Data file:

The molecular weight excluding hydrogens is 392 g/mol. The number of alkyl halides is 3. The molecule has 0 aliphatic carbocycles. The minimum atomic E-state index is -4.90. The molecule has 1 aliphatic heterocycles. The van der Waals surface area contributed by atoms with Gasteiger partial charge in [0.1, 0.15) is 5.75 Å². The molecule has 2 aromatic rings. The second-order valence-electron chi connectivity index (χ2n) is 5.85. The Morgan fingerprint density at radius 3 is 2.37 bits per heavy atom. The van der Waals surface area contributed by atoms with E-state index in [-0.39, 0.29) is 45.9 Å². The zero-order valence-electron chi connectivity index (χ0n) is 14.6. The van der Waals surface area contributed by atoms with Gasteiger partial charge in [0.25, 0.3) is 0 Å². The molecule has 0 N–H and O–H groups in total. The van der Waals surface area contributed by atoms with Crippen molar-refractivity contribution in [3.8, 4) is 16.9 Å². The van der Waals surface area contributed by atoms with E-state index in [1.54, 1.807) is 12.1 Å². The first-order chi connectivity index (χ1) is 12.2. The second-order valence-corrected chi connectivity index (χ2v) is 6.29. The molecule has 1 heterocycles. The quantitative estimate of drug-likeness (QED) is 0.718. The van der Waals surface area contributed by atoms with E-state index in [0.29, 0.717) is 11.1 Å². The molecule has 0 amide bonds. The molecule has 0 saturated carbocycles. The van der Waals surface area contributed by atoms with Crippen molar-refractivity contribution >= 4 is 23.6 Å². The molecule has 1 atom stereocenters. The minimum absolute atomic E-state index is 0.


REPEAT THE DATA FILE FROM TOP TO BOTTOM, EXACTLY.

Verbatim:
The molecular weight excluding hydrogens is 392 g/mol. The number of alkyl halides is 3. The molecule has 0 aliphatic carbocycles. The minimum atomic E-state index is -4.90. The molecule has 1 aliphatic heterocycles. The van der Waals surface area contributed by atoms with Gasteiger partial charge in [0.1, 0.15) is 5.75 Å². The molecule has 2 aromatic rings. The second-order valence-electron chi connectivity index (χ2n) is 5.85. The Morgan fingerprint density at radius 3 is 2.37 bits per heavy atom. The van der Waals surface area contributed by atoms with E-state index in [-0.39, 0.29) is 45.9 Å². The zero-order valence-electron chi connectivity index (χ0n) is 14.6. The van der Waals surface area contributed by atoms with Gasteiger partial charge in [0.25, 0.3) is 0 Å². The molecule has 0 N–H and O–H groups in total. The van der Waals surface area contributed by atoms with Crippen molar-refractivity contribution in [3.8, 4) is 16.9 Å². The van der Waals surface area contributed by atoms with E-state index in [1.54, 1.807) is 12.1 Å². The first-order chi connectivity index (χ1) is 12.2. The second-order valence-corrected chi connectivity index (χ2v) is 6.29. The molecule has 1 heterocycles. The quantitative estimate of drug-likeness (QED) is 0.718. The van der Waals surface area contributed by atoms with E-state index in [0.29, 0.717) is 11.1 Å². The molecule has 0 amide bonds. The molecule has 0 saturated carbocycles. The van der Waals surface area contributed by atoms with Crippen molar-refractivity contribution >= 4 is 23.6 Å². The molecule has 1 atom stereocenters. The minimum absolute atomic E-state index is 0.